BY CK Lam
China House is one of the busiest dining and lifestyle outlets within the Unesco heritage zone of George Town. Occupying three refurbished colonial shop houses with facades facing Beach Street and Victoria Street, China House offers a great dining experience. There are five different dining areas besides a wine store, art spaces and a venue for live shows.
The cafe serves all-day breakfasts, lunches and dinners. Diners can whet their appetite at the casual cafe Kopi C, formal dining room of BTB Restaurant, an outdoor courtyard, the Canteen & Bar and a private dining room.
At Kopi C, there are many dishes to savour alongside an array of rich cakes and pastries displayed on a long table at its bakery. The place has since received many comments on being the haven for cakes.
We normally order slices of cakes for sampling and sharing, accompanied by coffee. Till date, our palates were sweetened with tiramisu, pound cake, caramel cheese cake, coconut cake with lime curd, raspberry cake with pear, brandy fruit cake and tomato basil pie. The creamy caramel cheesecake is especially popular.
Brandy fruit cake with dried fruit, candied citrus peel and nuts
Tomato basil pie (served with butter) and raspberry cake with pear
We are very happy with the nutty pie with nuttiness of cashew and pecan and adore the creamy and flavorful caramel cheese cake, a variation on cheesecake which is hard to come by.
Coconut cake with lime curd and tiramisu
Kopi C also offers breakfast dishes such as the freshly-made breakfast wrap and big breakfast. For lunch, there are choices of salads with a wide range of dips, sandwiches and mezze plate. The latter compirses dukkah and olive oil, capsicum and feta dip, date and onion chutney, chili hummus, and coriander and tahini yoghurt with pita bread.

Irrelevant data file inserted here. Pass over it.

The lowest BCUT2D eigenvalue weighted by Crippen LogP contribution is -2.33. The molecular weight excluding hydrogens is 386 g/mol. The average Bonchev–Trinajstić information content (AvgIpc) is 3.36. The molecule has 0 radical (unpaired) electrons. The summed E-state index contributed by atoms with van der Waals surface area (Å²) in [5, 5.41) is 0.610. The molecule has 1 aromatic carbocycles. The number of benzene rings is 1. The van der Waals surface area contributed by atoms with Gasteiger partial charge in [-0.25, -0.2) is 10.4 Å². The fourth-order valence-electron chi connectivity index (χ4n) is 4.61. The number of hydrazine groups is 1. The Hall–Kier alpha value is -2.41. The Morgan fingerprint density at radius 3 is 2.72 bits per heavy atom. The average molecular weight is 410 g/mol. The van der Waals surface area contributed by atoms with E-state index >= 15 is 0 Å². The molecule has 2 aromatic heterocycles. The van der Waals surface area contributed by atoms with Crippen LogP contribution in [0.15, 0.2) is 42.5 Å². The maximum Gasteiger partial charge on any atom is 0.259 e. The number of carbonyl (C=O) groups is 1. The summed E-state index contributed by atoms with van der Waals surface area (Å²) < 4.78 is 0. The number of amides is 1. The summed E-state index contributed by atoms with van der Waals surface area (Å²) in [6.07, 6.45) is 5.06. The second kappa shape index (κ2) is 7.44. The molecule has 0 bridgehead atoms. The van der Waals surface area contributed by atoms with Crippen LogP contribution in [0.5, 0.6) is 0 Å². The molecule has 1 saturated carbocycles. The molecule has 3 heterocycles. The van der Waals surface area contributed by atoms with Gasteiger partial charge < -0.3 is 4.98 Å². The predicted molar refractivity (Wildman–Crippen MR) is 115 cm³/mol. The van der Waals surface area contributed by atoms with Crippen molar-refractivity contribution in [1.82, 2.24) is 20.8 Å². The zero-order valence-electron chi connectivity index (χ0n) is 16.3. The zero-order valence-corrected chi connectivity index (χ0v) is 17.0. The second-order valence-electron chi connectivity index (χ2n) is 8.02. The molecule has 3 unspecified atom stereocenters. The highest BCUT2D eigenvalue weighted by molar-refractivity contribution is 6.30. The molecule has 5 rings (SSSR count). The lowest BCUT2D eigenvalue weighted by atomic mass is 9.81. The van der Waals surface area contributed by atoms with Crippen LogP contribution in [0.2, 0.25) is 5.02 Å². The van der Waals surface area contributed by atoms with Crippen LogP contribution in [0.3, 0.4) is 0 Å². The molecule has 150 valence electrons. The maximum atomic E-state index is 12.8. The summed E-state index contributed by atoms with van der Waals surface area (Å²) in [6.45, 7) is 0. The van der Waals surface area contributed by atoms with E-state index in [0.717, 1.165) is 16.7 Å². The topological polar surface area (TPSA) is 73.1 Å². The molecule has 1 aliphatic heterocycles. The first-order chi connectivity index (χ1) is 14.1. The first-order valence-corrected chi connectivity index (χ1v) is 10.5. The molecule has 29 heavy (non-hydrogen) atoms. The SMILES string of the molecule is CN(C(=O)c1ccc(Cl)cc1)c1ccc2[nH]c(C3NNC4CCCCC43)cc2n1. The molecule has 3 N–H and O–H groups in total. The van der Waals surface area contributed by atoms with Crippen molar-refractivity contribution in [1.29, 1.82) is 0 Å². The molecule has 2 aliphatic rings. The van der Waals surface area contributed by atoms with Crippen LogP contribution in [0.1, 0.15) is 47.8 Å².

Simple dinner dishes include lamb shank and beef lasagne. Both are scrumptious in its own way although our favorite is the lasagne, with smooth and soft sheets of pasta.
The BTB & Restaurant next door to Kopi C offers a more elaborate gourmet menu featuring a mix of Asian and Middle Eastern cuisine, and a great selection of fine wines. One of China House’s retail spaces is located in front of this restaurant.
Highlights of its menu are the many appetisers such as the seared scallops with rocket. Some of their more interesting dishes include the spiced duck confit and smoked duck breast served in orange and cocoa reduction. Priced at RM48, it comes with roasted peach tomatoes and potato and basil puree. The duck drumstick is nicely browned and fragrant.
Its seared sea bass with Ras-el-Hanout spices comes with cauliflower puree, roasted pumpkin, pine nuts and pomegranate dressing. The dish is priced at RM38.
Spiced duck confit and smoked duck breast
Seared sea bass
There is much other seating area in China House that will accommodate your meal. Expect to see corners and areas decorated with funky and retro furniture and lights.
Reading room (left) and our favorite coffee spot (right)
This private dining place is suitable for private parties and cooking classes
Dining by the outdoor courtyard by a water pond is a completely different experience. This airy dining place is located in the central section of China House. Diners like to hang out in this courtyard which links up the shophouses from Beach Street to Victoria Street.
A pleasant sitting place at the courtyard cafe
The second floor of China House is a retail space. This floor also houses several art galleries.
Another happening venue in China House is its Canteen & Bar which is popular for its live music and comedy performances.
The cosy ambience in China House makes its popular with customers, even though the service here can sometimes take a bit longer, especially when the place is crowded.
Business hours for this house of culinary delights by Narelle McMurtrie and Alison Fraser of Bon Ton Langkawi are from 9am to midnight daily. There are only street parking spaces to park your car. Click here for the Map Location.
183B Victoria Street and 153 & 155 Beach Street
Tel: 04-263 7299
* Many thanks to China House for laying on this invitation.
* This is a reproduction of my article published in New Straits Times